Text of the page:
The Surprising Data Behind Recruiting in the Age of COVID

by Libby Bevin on October 14, 2020

In addition to health concerns, the COVID-19 pandemic has caused an upheaval of the public sector job market that has left many workers uncertain about their future. With massive layoffs and a hiring freeze, the US unemployment rate increased to 14.4% in April, the highest since World War II. Learn more about the data behind recruiting in a pandemic below.

According to our survey of 23,310 job seekers between April and June of 2020, 51% reported their job status had changed as a result of the pandemic. The top three reasons that caused a job status change were involuntary, including being laid off (32%), reduced working hours (25%), and being furloughed (18%).

However, seemingly counterintuitively, job seekers have been less active during the pandemic. While the unemployment rate has now recovered to 7.9% as of the first week of October 2020, public sector organizations are still struggling to regain applicants. 

Job seekers are submitting fewer applications, which is surprising given the number of people who have recently lost their jobs. At the beginning of the pandemic, the number of job applications submitted per week on dropped by more than 2,000. Although there was some growth in applications in September, the first week of October 2020 still saw 1,400 fewer job applications compared to the same week in 2019.

Certain categories saw significant reductions in applications per job. Transportation and Visitor and Convention Bureaus experienced more than 70% fewer applicants to job openings. 

There's no question that fewer government and education job requisitions are being opened. In May, we surveyed HR professionals from 241 government agencies  and higher education institutions to understand how the pandemic had altered their methods of recruitment. 88% of respondents said COVID had impacted their hiring process, with 27% of those reporting that they had stopped opening new job requisitions entirely.
We've witnessed the same trend on, which saw a 15,000 decline in the number of job postings created per week between March and May. Although September 2020 saw an increase in jobs posted, public sector organizations still posted approximately 8,000 fewer jobs per week than September 2019.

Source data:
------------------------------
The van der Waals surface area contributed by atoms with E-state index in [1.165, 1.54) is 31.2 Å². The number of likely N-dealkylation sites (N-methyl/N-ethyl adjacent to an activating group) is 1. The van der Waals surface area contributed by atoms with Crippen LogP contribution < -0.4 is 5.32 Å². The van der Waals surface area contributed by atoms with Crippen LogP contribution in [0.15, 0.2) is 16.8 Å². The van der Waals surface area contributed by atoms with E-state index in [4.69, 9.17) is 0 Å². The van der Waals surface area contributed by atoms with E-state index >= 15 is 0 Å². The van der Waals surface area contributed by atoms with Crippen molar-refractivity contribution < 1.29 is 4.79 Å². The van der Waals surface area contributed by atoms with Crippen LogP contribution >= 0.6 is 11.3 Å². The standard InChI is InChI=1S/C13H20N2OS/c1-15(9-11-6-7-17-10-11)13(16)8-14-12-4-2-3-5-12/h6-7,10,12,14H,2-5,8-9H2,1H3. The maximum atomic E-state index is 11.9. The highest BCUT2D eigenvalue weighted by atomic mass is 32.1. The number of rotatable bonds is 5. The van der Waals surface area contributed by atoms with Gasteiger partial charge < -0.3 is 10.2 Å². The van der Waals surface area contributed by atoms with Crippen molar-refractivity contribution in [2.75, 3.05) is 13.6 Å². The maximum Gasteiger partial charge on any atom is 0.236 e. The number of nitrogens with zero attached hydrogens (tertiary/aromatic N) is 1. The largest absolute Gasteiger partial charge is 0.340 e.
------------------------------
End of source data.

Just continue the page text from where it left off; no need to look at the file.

While some categories have actually seen an increase in job postings since March, the top seven categories that have done so are unsurprisingly in the medical field. The top three categories with the largest increase in job openings are Pharmacy (23%), Medical/Dental (18%), and Medical Examiner (13%).

Similarly understandable, many of the categories that have seen the largest decrease in jobs posted since March include Retail, Visitor and Convention Bureau, Library, and Museum roles. Retail positions have seen the biggest change in the number of job postings, with a whopping 75% decrease.

While there’s no clear answer to when the country will return to normal, the data shows that public sector recruitment is starting to pick back up. By the week of October 5th through 11th, the number of active job seekers per week had increased to 4.3 million, 1.6 million more than the same week in 2019.

But what about applicants? Prior to the pandemic, there was a significant talent gap with too many public sector jobs and not enough qualified applicants to fill them. The silver lining of a high unemployment rate is the ability for organizations to pick up great talent that may not have otherwise been available. But for some reason, that's not what most government agencies and educational institutions are experiencing. In fact, the week of October 5th 2020 saw 25% fewer applications than the same week in 2019.

If this trend continues, public sector recruitment's “new normal" may look a lot like it did prior to the pandemic -- a continued struggle to attract qualified applicants to public sector job openings. 

Libby Bevin

Libby Bevin is a content writer and editor for NEOGOV. Libby earned a Master of Arts in English Literature and Language from Wake Forest University and a Bachelor of Arts in English and History from Stetson University. Contact Libby at

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